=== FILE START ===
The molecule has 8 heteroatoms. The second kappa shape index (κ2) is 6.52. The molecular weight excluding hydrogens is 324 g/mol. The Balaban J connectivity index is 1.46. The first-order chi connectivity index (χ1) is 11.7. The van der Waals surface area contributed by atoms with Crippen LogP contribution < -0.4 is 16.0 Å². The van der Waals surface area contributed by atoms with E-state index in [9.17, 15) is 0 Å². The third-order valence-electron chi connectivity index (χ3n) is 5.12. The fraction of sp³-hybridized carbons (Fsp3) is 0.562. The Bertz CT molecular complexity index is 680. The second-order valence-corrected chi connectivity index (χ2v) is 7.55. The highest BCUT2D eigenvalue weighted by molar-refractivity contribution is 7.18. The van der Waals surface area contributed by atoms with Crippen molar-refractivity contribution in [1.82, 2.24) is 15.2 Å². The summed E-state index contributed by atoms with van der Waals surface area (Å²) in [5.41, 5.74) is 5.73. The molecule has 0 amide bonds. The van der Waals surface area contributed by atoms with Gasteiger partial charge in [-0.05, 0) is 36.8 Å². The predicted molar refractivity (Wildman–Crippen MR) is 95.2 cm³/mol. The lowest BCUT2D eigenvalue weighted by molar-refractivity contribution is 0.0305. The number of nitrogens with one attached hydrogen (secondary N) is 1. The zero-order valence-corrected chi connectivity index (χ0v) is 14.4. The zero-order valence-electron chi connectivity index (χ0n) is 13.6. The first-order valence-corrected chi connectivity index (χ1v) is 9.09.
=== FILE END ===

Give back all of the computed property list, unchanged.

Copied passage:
The molecule has 8 heteroatoms. The second kappa shape index (κ2) is 6.52. The molecular weight excluding hydrogens is 324 g/mol. The Balaban J connectivity index is 1.46. The first-order chi connectivity index (χ1) is 11.7. The van der Waals surface area contributed by atoms with Crippen LogP contribution < -0.4 is 16.0 Å². The van der Waals surface area contributed by atoms with E-state index in [9.17, 15) is 0 Å². The third-order valence-electron chi connectivity index (χ3n) is 5.12. The fraction of sp³-hybridized carbons (Fsp3) is 0.562. The Bertz CT molecular complexity index is 680. The second-order valence-corrected chi connectivity index (χ2v) is 7.55. The highest BCUT2D eigenvalue weighted by molar-refractivity contribution is 7.18. The van der Waals surface area contributed by atoms with Crippen molar-refractivity contribution in [1.82, 2.24) is 15.2 Å². The summed E-state index contributed by atoms with van der Waals surface area (Å²) in [5.41, 5.74) is 5.73. The molecule has 0 amide bonds. The van der Waals surface area contributed by atoms with Gasteiger partial charge in [-0.05, 0) is 36.8 Å². The predicted molar refractivity (Wildman–Crippen MR) is 95.2 cm³/mol. The lowest BCUT2D eigenvalue weighted by molar-refractivity contribution is 0.0305. The number of nitrogens with one attached hydrogen (secondary N) is 1. The zero-order valence-corrected chi connectivity index (χ0v) is 14.4. The zero-order valence-electron chi connectivity index (χ0n) is 13.6. The first-order valence-corrected chi connectivity index (χ1v) is 9.09.